Although it’s obvious that we humans cannot actually see much in complete darkness, this simple fact is constantly overlooked by writers, and in straightforward genres where nothing unusual or different is taking place. In fact, the last couple of novels I have read have all had the problem. If I’m not careful, it will become an obsession.

What’s worse, though, is when the author, in realising the problem, has their character pulling out a lighter, torch, hurricane lamp, from their pocket that had never previously existed before… and the editors have not spotted this! But let’s not forget the torch app on the smartphone, which has now become the answer to every character’s tenebrous needs. The battery life on some mobile phones is amazing!

I urge all writers whose characters perform an activity or make an observation in scenes of darkness to first carry out some research of their own. Try running through a forest without so much as a glow worm. Stand on a shoreline looking out to sea – what can you actually see?  Walk into an unknown house in the middle of nowhere and not only find your way around with ease but also describe what’s there…

While I’m ranting about light levels, I do feel the need to mention sunrise, sunset, and the various stages of twilight: civil, nautical, and astronomical.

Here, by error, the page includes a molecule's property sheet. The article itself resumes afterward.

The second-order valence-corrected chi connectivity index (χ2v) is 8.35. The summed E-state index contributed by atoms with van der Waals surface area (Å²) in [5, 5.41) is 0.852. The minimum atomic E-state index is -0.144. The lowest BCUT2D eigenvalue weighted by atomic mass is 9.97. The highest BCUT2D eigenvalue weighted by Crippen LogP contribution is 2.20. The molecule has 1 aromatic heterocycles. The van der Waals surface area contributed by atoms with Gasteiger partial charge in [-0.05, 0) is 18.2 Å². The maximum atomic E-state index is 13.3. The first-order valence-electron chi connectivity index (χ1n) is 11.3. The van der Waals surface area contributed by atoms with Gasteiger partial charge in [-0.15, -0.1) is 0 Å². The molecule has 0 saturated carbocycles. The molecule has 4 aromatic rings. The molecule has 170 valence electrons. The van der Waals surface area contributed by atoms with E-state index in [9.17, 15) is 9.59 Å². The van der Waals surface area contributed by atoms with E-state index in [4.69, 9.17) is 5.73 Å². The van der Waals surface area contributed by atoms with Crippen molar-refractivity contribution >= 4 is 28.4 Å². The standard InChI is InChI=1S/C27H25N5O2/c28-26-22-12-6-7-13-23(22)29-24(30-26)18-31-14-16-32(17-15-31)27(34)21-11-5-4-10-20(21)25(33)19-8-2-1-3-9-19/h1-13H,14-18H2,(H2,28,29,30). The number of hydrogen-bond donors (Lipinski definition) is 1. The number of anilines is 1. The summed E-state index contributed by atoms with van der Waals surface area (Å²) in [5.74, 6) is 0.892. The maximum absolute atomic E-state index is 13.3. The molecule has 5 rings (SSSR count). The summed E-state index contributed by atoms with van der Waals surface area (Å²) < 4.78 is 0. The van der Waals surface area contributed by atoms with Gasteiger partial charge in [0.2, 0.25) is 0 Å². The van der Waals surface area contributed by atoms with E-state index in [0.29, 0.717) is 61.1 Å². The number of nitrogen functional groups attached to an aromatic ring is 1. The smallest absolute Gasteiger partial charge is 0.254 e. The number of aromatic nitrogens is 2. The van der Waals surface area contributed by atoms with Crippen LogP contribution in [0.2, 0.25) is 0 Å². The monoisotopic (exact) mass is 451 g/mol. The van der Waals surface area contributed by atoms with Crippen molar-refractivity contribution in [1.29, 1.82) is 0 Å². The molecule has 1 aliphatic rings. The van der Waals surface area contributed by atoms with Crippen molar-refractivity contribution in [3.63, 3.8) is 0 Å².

• Civil twilight is the brightest of the three. The sun is just below the horizon, so there is generally enough natural light to carry out most outdoor activities.
  • Nautical twilight is the second phase. Both the horizon and the brighter stars are usually visible at this time, making it possible to navigate at sea.
  • Astronomical twilight is the darkest of the three. It is the earliest stage of dawn in the morning and the last stage of dusk in the evening. Before and after astronomical twilight, it is night.

The bullet points were taken from a great website: You’ll find more information on the above, as well as other celestial matters. There’s a useful chart that provides sunrise, sunset, and twilight times for any given day during the year. Just type in the city and off you go. Very handy for calculating whether or not your character can see what they are doing!